Oscars incident raises questions about bad male behaviour, says Black community advocate
Smith slap on Rock runs the risk of inspiring racist tropes when it should raise questions about toxicity
The on-stage Oscar altercation between actor Will Smith and comedian Chris Rock ought to raise more questions about toxic male behaviour than it should about anything else, says a Winnipeg Black community advocate.
During Sunday's Academy Awards, Rock made a joke that suggested Jada Pinkett Smith — spouse to Will Smith — looked like a soldier because of her close-cropped haircut. Rock either did not know or did not care that her short hair was the result of alopecia, an autoimmune condition that causes hair loss.
Smith responded by walking on stage and slapping Rock across the face. Smith returned to his seat afterward and swore at Rock, then later apologized after picking up the award for best actor.
The widely publicized incident has led to a lot of conversations within Winnipeg's Black community, said Tolu Ilelaboye, an advocate within the community.
She said the episode raises questions about the acceptable limits of insult comedy, celebrity privilege and the propensity of men to use violence.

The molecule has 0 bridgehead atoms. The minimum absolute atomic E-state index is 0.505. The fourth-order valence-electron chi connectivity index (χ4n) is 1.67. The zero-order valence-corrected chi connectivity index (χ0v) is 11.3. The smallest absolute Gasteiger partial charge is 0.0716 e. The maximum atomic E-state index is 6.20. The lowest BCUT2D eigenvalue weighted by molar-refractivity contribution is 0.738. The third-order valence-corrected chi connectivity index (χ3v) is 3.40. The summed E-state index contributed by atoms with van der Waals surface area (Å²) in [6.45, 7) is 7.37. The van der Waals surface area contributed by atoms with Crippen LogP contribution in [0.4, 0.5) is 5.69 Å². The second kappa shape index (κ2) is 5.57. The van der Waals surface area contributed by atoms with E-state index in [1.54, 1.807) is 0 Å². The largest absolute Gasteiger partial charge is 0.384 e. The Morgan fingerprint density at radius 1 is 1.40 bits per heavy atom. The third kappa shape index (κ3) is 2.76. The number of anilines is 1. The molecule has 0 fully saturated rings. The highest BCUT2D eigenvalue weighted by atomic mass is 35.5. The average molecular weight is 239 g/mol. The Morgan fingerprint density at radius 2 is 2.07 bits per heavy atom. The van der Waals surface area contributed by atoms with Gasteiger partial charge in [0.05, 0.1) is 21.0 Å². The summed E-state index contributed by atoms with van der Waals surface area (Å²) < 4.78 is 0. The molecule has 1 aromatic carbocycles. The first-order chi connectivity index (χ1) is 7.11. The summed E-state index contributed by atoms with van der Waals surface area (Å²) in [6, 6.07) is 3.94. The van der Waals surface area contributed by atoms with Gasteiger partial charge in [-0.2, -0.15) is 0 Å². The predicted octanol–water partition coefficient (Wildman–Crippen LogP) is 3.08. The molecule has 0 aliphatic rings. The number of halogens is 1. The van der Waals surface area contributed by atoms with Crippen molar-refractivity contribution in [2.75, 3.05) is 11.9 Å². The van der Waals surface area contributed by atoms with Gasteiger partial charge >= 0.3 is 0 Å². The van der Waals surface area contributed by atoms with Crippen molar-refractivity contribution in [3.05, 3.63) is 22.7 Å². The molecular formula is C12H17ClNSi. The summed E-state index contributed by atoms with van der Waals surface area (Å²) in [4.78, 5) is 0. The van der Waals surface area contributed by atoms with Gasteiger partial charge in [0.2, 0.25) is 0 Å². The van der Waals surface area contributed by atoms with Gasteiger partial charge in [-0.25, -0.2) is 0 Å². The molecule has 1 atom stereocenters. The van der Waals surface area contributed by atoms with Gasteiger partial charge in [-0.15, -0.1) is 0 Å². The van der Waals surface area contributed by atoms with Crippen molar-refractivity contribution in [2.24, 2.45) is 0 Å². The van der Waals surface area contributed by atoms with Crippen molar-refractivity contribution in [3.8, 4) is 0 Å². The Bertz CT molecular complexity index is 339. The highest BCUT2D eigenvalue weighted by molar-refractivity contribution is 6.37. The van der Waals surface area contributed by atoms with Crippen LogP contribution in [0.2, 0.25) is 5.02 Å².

She also said she fears the incident could renew racist tropes about Black male behaviour.
"When something happens in the Black community, it's attributed to every member of the Black community," she said, explaining what happened at the Oscars is about the bad behaviour of two men.
"If that was Danny DeVito and Brad Pitt, I don't think that race would be an issue. It would just be two dudes. It would be about men."
Ilelaboye said while it is not acceptable for Rock to ridicule a woman for her medical condition, it is also not acceptable for Smith to respond to the provocation with violence.
"To use his place in society and in this world to incite violence and to show that it's OK to go and hit someone on stage and to use that position that you hold within society and make that commentary — whether it was intentional or not — was damaging," she said.
"It's hurtful to a lot of people who look up to him."
Winnipeg comedian Emmanuel Lomuro said the incident should also make comics err on the side of caution if they're ever tempted to "punch down" at people.
"Comedians often try to go with the racy jokes sometimes and it doesn't always work," he said. "Obviously, this time it had repercussions."
For more stories about the experiences of Black Canadians — from anti-Black racism to success stories within the Black community — check out Being Black in Canada, a CBC project Black Canadians can be proud of. You can read more stories here.